Kingsman: The Golden Circle (2017)

Kingsman: The Golden Circle (2017) Cover

Sequels can be extremely difficult to judge independently of their previous film(s), yet Kingsman: The Golden Circle does an excellent job making it stand on its own. As a sequel to the comic book-based Kingsman: The Secret Service, this second adventure is a self contained story with subtle ties and references to its predecessor. Action-oriented sequences with a visually distinct style create an enjoyable experience to any fan of the spy genre.

The film immediately jumps into action with a stylized camera sequence that pulls the viewer into every frame. This technique makes the rapid back-and-forth fighting between world class special agents easy to follow with the fight choreography itself being tight, focused, and repetitive. This fun, bouncing, and wildly absurd style lasts until the very end. From the use of an electro-lasso, to a freezing blue slime-bomb, and even a pair of robot dogs named Benny and Jet, the absurdity seems perfectly in place within the world of these super spies.

Such spies populate the entirety of the story as the opening act establishes the agency as a target for eradication. Eggsy (Taron Egerton), the lead agent, is partnered with Merlin (Mark Strong) on the film’s onset and the story alternates back and forth between their covert operations and the machinations of the villain. We only get a short glimpse at Eggsy’s personal life when it highlights the conflict between his work and his relationships. A source of most of the comedy is from further in where the British agents are forced to journey to the United States and reach out to their long-forgotten brothers-in-arms: The Statesmen. The Kentucky-based, cowboy hat wearing, line dancing, bourbon drinking good ol’ boys are the equal but opposite of their neighbors across the pond, forming a classic team up. The Kingsman are joined by Whiskey (Pedro Pascal) and supported from afar by Merlin and Ginger Ale (Halle Berry) as they piece together the existence of the titular Golden Circle: a global drug cartel plotting to blackmail governments into legalizing their product.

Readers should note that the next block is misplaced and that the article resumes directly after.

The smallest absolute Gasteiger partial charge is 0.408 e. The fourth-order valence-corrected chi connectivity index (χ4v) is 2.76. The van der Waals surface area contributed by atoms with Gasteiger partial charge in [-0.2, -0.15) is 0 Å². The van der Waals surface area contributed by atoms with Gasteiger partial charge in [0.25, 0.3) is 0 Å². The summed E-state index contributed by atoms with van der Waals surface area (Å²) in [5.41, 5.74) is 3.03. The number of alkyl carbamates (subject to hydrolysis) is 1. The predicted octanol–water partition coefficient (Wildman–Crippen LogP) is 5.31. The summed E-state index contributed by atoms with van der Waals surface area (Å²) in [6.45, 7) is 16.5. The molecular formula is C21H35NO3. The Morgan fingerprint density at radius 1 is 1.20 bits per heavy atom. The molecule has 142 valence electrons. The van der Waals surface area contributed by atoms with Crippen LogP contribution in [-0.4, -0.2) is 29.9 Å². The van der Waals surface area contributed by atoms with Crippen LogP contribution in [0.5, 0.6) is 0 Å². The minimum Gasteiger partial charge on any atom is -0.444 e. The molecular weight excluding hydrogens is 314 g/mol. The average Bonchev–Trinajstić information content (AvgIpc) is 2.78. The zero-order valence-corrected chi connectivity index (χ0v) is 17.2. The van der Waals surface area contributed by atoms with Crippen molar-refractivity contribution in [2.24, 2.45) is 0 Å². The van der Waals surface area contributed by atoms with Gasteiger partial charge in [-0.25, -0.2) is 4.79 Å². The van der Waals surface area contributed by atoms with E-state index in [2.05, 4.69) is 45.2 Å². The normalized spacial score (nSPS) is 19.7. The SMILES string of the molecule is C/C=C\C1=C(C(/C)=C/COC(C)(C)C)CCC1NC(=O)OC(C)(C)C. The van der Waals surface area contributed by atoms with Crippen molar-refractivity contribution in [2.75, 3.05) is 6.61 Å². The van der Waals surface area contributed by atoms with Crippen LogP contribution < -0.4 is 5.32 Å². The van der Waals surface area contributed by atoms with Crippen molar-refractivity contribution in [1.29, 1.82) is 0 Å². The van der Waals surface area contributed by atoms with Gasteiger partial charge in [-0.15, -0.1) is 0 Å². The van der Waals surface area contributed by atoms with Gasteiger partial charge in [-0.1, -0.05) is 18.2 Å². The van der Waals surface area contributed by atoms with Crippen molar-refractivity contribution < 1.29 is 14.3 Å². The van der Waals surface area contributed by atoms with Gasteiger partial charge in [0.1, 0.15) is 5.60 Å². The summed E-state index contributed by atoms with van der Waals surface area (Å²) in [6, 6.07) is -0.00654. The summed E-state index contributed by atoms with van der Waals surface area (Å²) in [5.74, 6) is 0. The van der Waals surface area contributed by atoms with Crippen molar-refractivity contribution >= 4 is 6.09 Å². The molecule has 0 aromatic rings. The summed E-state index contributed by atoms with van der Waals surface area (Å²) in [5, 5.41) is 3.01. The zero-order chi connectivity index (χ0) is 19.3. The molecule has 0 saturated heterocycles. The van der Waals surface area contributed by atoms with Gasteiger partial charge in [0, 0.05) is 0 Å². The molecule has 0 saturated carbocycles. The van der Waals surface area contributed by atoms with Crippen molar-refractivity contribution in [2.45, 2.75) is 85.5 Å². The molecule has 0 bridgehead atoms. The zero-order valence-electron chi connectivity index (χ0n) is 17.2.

The delicious character interactions of the heroes unfortunately highlight the blandness the villain, Poppy (Julianne Moore). Presented from the beginning as evil for the sake of being evil, she has no clear motivation beyond wishing to move back to the United States without giving up her illegal business. There is no show of emotion, rationale, nor even ideology behind her entering the drug trade. Even her nostalgia is expressed with the same bland and emotionless smile she has in every scene. This straightforward approach could be forgiven if it was paired with surprising twists instead of the reveals being overtly suggested in advance. Evoking no emotional response, the final twist is used solely for closure and is nothing the audience hasn’t figured out already. A fun, upbeat, and even comical soundtrack filled with classic folk rock as well as bluegrass cover songs often enhances the more lighthearted parts. Unfortunately, the score itself is merely a punctuation point on otherwise enjoyable scenes. While failing to ever be essential to the emotional response of the viewer, it never feels out of place. The result will leave some wanting more while others are quite satisfied.

Ultimately, this film is neither about poignant commentary on illegal trades nor covert operations inherent strain on the relationships of agents. This film is about watching hilarious and exciting action and enjoying the interaction between characters with subtle character development. Though not truly great, Kingsman: The Golden Circle is unquestioningly an enjoyable escape.

Final Verdict:Highly enjoyable with great style and solid but occasionally weak narrative.